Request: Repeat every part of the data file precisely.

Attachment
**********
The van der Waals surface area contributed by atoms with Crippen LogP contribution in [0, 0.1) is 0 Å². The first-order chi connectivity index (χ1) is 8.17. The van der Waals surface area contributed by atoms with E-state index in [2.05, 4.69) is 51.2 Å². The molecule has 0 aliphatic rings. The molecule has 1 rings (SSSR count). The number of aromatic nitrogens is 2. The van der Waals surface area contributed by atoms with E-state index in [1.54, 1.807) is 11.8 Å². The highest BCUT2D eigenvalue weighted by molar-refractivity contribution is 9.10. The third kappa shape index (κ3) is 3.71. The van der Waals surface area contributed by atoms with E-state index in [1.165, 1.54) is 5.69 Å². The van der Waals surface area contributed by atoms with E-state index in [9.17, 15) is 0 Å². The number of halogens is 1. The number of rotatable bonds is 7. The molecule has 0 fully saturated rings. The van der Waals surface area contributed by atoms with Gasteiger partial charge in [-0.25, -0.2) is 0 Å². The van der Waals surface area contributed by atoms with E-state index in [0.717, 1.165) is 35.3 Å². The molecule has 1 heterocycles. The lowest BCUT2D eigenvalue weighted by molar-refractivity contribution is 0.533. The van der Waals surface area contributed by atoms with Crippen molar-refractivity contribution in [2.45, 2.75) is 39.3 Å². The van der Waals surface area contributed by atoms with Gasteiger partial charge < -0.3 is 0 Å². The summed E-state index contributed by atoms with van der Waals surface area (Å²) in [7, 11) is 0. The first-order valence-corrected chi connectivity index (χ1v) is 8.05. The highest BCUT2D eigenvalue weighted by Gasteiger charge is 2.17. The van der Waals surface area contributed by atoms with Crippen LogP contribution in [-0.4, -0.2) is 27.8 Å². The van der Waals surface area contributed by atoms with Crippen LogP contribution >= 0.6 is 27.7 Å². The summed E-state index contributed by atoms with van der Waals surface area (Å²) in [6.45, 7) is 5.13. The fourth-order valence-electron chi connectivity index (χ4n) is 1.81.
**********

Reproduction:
The van der Waals surface area contributed by atoms with Crippen LogP contribution in [0, 0.1) is 0 Å². The first-order chi connectivity index (χ1) is 8.17. The van der Waals surface area contributed by atoms with E-state index in [2.05, 4.69) is 51.2 Å². The molecule has 0 aliphatic rings. The molecule has 1 rings (SSSR count). The number of aromatic nitrogens is 2. The van der Waals surface area contributed by atoms with E-state index in [1.54, 1.807) is 11.8 Å². The highest BCUT2D eigenvalue weighted by molar-refractivity contribution is 9.10. The third kappa shape index (κ3) is 3.71. The van der Waals surface area contributed by atoms with E-state index in [1.165, 1.54) is 5.69 Å². The van der Waals surface area contributed by atoms with E-state index in [9.17, 15) is 0 Å². The number of halogens is 1. The number of rotatable bonds is 7. The molecule has 0 fully saturated rings. The van der Waals surface area contributed by atoms with Gasteiger partial charge in [-0.25, -0.2) is 0 Å². The van der Waals surface area contributed by atoms with E-state index in [0.717, 1.165) is 35.3 Å². The molecule has 1 heterocycles. The lowest BCUT2D eigenvalue weighted by molar-refractivity contribution is 0.533. The van der Waals surface area contributed by atoms with Crippen molar-refractivity contribution in [2.45, 2.75) is 39.3 Å². The van der Waals surface area contributed by atoms with Gasteiger partial charge < -0.3 is 0 Å². The summed E-state index contributed by atoms with van der Waals surface area (Å²) in [7, 11) is 0. The first-order valence-corrected chi connectivity index (χ1v) is 8.05. The highest BCUT2D eigenvalue weighted by Gasteiger charge is 2.17. The van der Waals surface area contributed by atoms with Crippen LogP contribution in [-0.4, -0.2) is 27.8 Å². The van der Waals surface area contributed by atoms with Crippen LogP contribution >= 0.6 is 27.7 Å². The summed E-state index contributed by atoms with van der Waals surface area (Å²) in [6.45, 7) is 5.13. The fourth-order valence-electron chi connectivity index (χ4n) is 1.81.